This study builds on Anosike and Coughenour [22] and Norman and Gilbert [23] to frame drivers of crop diversification as external and internal factors. While external factors are those outside the control of the farmer (e.g., market access), internal factors are those controlled by the farm owner (e.g., demographics). The objectives of this study are two-fold. First, the authors sought to identify external and internal factors influencing crop diversification of FV operations. Specifically, the results provide a detailed understanding of factors that promote or hinder crop mix diversification. Second, this study conveys a comprehensive picture of the effect of external and internal factors at different degrees of crop diversification (i.e., low, medium, and high diversification). Third, the study provides a categorization of crop diversification for fruit and vegetable operations.
The current study developed an identification strategy that addressed potential sources of endogeneity. First, an extensive list of variables at the individual and farm levels were utilized. Additionally, an instrumental variable approach (IV) was used to control for unobserved factors that may motivate farmers to sell locally and diversify their crop mix. Endogeneity was tested using an endogeneity score test [24] and results indicated endogeneity was not an issue, thus robust OLS regression results were used. Lastly, a robust quantile regression was used to assess the effect of the explanatory variables on specific quantiles of the response variable (number of crops). The quantile regression allows comparison of how certain factors may affect different degrees of crop diversification.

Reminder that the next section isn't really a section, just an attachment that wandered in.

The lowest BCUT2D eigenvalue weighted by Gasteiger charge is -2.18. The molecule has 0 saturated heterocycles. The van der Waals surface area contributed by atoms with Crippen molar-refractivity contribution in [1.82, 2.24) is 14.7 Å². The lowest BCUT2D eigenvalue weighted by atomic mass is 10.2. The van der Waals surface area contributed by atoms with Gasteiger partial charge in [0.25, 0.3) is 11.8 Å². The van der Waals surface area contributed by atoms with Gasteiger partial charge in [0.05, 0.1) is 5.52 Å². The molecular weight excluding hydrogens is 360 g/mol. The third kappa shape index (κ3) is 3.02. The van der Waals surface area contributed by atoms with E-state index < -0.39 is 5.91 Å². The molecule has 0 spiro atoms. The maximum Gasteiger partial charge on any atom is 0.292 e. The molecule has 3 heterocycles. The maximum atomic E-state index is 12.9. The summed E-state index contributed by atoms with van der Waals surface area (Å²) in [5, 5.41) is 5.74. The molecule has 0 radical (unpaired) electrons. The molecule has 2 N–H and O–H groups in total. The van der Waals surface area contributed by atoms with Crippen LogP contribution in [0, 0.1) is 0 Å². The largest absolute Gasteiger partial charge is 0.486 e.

2. Literature Review

This study builds on Kremen et al. [25] to define crop diversification as the intentional biodiversity of inputs and outputs in an FV production system. In this context, crop diversification is a strategy adopted by FV farmers to survive and even thrive in today’s agricultural markets. According to Pingali and Rosegrant [7], farmers can adopt two types of diversification: market and crop diversification. This study focuses on crop diversification among fresh market FV farming operations, and defines it as the inclusion and/or rotation of multiple crops in the production system.

2.1. Characteristics of U.S. Fruit and Vegetable Operations

The size of the FV industry reached over $48 billion in sales according to the 2017 Census of Agriculture [23]. One way to categorize FV farms is by the annual gross sales in dollars. In the present study, small farms are defined as those with less than $50,000 in annual sales, while medium and larger operations exceed $50,000 in gross sales [26]. According to the 2017 Census, over 80% of vegetable and 73% of fruit and tree nuts operations were small farms. Acreage is another way to characterize farm size. Data from the 2017 Census reported there were 74,276 vegetable farms comprising nearly 4.4 million acres of farm ground in 2017 [26]. Of those, 18,618 operations (25%) farmed less than 1 acre and only 94 operations farmed 5000 acres or more. Noncitrus fruits were grown on almost 75,000 farms comprising almost 2.2 million acres, with approximately 13% farming in less than 1 acre. Additionally, citrus fruits were grown on over 12,000 farms on nearly 825,000 acres. Similarly to noncitrus fruits and vegetables, citrus fruit farms were notably small farms.